In this Update:
Update on the Forensic Investigation into Elections
Earlier this week the Senate State Government Committee questioned the Acting Secretary of State on the post-election audits.
Since I am not a member of the State Government Committee, I was not able to participate and question her. My colleague Senator Doug Mastriano, who does sit on the committee and has been at the forefront of election integrity, questioned the Acting Secretary’s decision to decertify Fulton County’s voting machines after local officials granted third-party access for a review of their election processes.
Her action to decertify is very troubling. The election code clearly articulates counties are charged with administering elections and have the authority to investigate irregularities – whether real or perceived.
At the same hearing, the Acting Secretary of State Veronica Degraffenreid said: “Voters, the election of 2020 is done. It’s over.”
The Wolf Administration continues to disregard the many Pennsylvania voters that have lost faith in our election process including many of you who have reached out.
The case for auditing the election is unmistakably well-defined. In the days and weeks leading up to the election, the Pennsylvania Department of State fundamentally and repeatedly altered the way Pennsylvania’s election were conducted.
The constantly changing guidance delivered to counties not only directly contradicted the Election Code language the department is obligated to uphold, but it also conflicted with the department’s own court filings as well as decisions of both the Pennsylvania Supreme Court and the United States Supreme Court.
The department systematically worked to undermine the security features embedded in our Election Code. People voting in person were held to a higher standard than those who mailed in their ballots.
A disorderly 2020 General Election was followed by a confusing 2021 Primary Election. We must work to counter the damage that has been done to the integrity and confidence in our election process. I will continue to fight to uphold Pennsylvania law as it was written, not as it was interpreted by a hyper-partisan Department of State or state Supreme Court.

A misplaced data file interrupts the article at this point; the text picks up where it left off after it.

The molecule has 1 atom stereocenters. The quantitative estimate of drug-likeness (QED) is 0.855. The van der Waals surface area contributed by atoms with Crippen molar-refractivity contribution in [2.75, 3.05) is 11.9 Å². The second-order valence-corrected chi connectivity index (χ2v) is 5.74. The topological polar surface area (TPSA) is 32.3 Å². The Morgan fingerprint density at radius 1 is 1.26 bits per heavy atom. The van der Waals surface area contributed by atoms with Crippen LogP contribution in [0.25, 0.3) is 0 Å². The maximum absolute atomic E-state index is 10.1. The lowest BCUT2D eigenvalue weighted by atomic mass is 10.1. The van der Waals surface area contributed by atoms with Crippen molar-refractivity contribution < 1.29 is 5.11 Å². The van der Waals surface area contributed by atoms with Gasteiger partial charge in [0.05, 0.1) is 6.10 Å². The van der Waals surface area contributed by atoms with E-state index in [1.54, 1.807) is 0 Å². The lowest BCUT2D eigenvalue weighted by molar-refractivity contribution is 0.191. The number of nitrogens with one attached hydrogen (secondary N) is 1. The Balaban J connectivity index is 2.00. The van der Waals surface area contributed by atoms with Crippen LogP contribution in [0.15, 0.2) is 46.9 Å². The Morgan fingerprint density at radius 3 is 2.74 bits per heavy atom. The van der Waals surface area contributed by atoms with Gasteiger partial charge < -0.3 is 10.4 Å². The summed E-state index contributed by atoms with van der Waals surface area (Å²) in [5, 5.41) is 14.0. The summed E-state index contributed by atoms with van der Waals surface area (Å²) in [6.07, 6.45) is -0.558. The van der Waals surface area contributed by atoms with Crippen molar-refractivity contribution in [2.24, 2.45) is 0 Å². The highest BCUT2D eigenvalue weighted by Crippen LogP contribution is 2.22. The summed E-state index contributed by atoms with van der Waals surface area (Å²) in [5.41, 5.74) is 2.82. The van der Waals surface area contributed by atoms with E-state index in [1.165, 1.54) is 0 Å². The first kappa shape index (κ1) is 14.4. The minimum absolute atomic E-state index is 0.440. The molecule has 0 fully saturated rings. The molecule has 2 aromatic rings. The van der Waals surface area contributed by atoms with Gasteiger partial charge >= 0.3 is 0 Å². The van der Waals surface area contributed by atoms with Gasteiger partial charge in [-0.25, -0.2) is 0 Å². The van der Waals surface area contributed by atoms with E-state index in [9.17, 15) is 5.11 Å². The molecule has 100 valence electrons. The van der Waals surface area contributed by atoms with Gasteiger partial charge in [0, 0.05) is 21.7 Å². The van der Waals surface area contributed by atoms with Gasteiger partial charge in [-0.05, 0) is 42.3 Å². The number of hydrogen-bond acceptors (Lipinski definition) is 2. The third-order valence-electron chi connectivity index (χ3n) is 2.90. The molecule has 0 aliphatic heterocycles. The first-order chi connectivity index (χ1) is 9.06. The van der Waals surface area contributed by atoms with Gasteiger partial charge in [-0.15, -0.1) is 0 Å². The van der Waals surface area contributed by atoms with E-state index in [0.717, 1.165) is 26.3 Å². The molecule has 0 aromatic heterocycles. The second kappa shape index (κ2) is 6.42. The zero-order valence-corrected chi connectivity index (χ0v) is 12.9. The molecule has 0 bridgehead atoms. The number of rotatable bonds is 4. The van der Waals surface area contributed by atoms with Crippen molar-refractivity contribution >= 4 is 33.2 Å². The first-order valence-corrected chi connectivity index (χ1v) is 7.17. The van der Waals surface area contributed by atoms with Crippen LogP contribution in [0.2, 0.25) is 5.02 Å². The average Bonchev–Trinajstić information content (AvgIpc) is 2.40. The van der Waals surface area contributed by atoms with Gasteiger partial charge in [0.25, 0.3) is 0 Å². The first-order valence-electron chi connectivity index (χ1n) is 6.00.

As a member of the Senate Intergovernmental Relations Committee, I am eager to move forward with this review and get the answers you deserve. As I have stated previously, I continue to support a forensic investigation which Senator Mastriano brought forth and the use of subpoenas where needed. I assure you that I am doing my best to see this process through to restore election integrity for my constituents and all residents of the Commonwealth.
Standing Firm on Patent Decision Making on Masking in Schools
Huntingdon and Fulton counties are very different from Philadelphia County just as Blair, Cumberland and Franklin counties are very different from Erie County. The circumstances and issues in each of those local communities should drive the decisions there.
I take issue with the Governor calling on the General Assembly to take action. The solution to every issue does not require passing a state law or enacting a statewide mandate and I am grateful that House and Senate leadership have rejected his request.
Masking should be a decision handled by local school boards with parents having a say. Parents are in the best position to weigh the risk of contracting COVID-19 against the impacts of masking including any adverse health effects, inhibited breathing, student psychological development, decreased communication skills with other students and learning impairment.
That is why I am sponsoring a plan to allow parents and legal guardians to “opt out” their children from having to comply with mask mandates because parents have the fundamental right to make health and educational decisions that are best suited for their children.
Legislative Review: Combatting Human Trafficking
The General Assembly enacted several measures in recent years to combat human trafficking. That effort has continued in 2021 with the passage of measures to prevent this hideous practice and help victims.
Act 32 of 2021 prohibits defendants from introducing evidence of a human trafficking victim’s past sexual victimization in any human trafficking prosecution.
Act 38 of 2021 requires that a court consider whether a party or member of that party’s household has been convicted of human trafficking prior to awarding child custody.
Act 45 of 2021 requires any offender that subjected a minor to sexual servitude (human trafficking) to undergo treatment while in prison, helping to reduce recidivism.
Act 52 of 2021 permits expert witnesses in cases of domestic violence and human trafficking.